Wednesday, April 25, 2012
Wonders of the World
Email after midnight: Anyone want to share a ride to the Met tomorrow?
Me: Sure, count me in.
Gina Thies and I made arrangements for a civilized hour to meet in the lobby. We had the common goal to go on Sasha Graham’s tour of the Metropolitan Museum of Art with Robert Place. Our topic, ancient tarot cards not usually on display with the beautiful and charming Sasha and the encyclopedic Bob. I was going to breathe in the same room with tarot cards from the 1500’s. I was jazzed.
I’m on vacation on my own in New York. It’s Readers Studio 2012, my birthday present to me.
Readers Studio is the east coast homecoming/family reunion for tarot students, professionals, artists and enthusiasts all over the world. Headed by Ruth Ann and Wald Amberstone of The Tarot School, Readers Studio has been a meeting place for those of us who love the topic for ten years or so.
I had miscalculated last year and had missed out on the trip to the Met to see the antiques held there. I vowed to myself that if I had the chance this year, I would go. Sasha organizes the field trip to time it with early bird arrivals to RS. I came early this year just to make sure I could make this trip.
This just happens to be a big time at my Day Job, too. I’m fortunate to be allowed to come at this time. I had to work extra hard, some extra hours too, to get everything ready at work so that I could be out on vacation this week. We have a big deal coming up Friday night. I brought, well, let’s just say more than one computer with me to my vacation to stay connected to work just in case they need me. I plan to work after the RS festivities on Friday night; my work night will begin late that night. I’m going to have to get some extra coffee to carry me through. But I’m ready.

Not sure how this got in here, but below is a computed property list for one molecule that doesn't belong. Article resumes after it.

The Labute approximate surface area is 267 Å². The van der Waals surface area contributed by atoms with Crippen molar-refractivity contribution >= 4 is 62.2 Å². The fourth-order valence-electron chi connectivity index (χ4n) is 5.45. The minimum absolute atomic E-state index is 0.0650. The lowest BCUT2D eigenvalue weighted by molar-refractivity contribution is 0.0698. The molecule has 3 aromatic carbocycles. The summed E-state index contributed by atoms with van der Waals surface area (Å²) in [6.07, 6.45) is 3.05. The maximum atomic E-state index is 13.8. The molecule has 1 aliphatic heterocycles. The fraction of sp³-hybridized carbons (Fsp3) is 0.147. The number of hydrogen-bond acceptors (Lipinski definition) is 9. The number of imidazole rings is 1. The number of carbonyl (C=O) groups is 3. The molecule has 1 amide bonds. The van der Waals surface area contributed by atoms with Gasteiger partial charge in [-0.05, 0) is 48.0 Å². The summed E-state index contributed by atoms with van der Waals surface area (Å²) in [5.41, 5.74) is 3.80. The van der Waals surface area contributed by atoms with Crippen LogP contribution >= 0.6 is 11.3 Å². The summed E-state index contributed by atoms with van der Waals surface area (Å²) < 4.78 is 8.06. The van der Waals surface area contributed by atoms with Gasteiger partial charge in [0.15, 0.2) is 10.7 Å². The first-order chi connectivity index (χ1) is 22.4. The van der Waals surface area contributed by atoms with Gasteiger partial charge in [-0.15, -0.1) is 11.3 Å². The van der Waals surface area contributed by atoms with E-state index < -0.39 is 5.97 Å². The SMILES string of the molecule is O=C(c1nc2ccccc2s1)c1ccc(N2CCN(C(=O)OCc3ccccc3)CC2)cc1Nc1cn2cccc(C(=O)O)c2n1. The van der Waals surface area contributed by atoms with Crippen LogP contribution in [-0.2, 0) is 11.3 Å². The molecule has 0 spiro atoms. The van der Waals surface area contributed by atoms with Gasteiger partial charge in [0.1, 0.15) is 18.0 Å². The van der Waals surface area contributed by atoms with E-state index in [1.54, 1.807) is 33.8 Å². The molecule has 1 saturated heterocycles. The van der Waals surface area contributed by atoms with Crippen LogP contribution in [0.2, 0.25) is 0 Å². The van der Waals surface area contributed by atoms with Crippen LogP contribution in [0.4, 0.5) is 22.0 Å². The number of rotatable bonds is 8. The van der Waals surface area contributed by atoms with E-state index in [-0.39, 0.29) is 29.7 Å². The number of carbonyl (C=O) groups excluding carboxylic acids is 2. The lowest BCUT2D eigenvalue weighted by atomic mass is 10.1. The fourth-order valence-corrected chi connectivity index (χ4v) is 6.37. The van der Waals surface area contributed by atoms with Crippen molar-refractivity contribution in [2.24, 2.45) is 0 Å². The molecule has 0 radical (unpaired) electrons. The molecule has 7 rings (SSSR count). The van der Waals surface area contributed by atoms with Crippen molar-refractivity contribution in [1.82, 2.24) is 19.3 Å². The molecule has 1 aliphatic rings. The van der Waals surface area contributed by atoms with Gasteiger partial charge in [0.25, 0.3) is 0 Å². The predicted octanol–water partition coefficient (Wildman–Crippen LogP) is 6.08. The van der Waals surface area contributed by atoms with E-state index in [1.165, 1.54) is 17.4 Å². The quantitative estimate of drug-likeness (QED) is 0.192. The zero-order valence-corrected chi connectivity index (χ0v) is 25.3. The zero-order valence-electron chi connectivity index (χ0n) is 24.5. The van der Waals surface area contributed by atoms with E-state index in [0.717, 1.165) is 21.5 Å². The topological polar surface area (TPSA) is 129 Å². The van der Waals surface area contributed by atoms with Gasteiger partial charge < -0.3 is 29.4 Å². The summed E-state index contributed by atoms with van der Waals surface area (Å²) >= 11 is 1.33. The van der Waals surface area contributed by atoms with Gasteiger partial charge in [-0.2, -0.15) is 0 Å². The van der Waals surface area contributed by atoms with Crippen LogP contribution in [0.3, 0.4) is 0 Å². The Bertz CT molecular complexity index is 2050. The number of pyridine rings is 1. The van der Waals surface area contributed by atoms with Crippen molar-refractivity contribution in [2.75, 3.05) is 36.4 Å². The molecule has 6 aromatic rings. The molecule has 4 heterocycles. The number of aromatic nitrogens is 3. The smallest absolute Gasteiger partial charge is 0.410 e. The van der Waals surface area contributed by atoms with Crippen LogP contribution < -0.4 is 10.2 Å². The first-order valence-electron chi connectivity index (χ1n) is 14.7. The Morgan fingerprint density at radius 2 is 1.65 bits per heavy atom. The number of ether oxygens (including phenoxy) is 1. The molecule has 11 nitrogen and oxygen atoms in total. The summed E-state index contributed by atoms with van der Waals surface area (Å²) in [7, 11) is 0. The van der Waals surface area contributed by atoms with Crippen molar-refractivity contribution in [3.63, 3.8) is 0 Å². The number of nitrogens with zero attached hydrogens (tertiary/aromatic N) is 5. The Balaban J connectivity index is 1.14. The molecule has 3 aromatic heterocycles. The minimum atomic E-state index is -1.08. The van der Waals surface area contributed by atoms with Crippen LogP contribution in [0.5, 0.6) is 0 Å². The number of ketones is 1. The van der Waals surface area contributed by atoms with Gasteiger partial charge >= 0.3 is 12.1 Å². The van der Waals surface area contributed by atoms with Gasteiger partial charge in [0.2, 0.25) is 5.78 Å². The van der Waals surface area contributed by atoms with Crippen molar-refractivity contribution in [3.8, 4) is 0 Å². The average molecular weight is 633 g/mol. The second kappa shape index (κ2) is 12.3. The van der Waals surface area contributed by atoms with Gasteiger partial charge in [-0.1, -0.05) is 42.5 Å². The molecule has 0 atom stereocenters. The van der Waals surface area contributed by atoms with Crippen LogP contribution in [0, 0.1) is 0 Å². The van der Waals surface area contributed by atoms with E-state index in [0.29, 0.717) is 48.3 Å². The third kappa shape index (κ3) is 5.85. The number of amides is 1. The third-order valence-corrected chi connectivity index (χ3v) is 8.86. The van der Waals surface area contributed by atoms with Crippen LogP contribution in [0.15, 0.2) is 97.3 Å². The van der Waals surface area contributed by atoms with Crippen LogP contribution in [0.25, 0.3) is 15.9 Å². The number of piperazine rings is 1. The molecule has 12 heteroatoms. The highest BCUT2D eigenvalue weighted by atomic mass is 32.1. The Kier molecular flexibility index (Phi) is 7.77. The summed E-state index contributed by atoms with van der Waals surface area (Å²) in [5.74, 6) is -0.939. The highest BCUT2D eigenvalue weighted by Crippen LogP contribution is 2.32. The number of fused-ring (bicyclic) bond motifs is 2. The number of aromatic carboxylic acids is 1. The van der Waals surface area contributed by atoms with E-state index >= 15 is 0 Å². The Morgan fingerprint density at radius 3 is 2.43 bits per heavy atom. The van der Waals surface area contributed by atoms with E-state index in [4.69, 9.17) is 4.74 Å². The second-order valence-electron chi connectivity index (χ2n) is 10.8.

My long day of travel Monday was a pretty smooth ride. I chatted with a handsome sales representative about the necessity for soft skills beyond the need for excellence in business concepts. I was entertained by Christian who will be 4 in June. Christian has an orange truck, new shoes and an irresistible smile. He’s going to see his grandma and grandpa and ride in the car. I showed Christian how he could help the pilot at take off by putting his hands out in front of him like Superman does. Sure enough, we had a smooth take-off. Christian could be a really good pilot someday. My last travel companion was a gentle Muslim woman who was, she explained smiling, not afraid. She was just praying. We agreed the lights against the night earth looked like the kind of material we’d like a dress made out of. We talked about best places to buy fabric, like the fabric district in Los Angeles. She has a dress made of material like the jewels of the nighttime. She has given it to her daughter to wear now. Neither of us was afraid of our flight; we landed like soft cotton.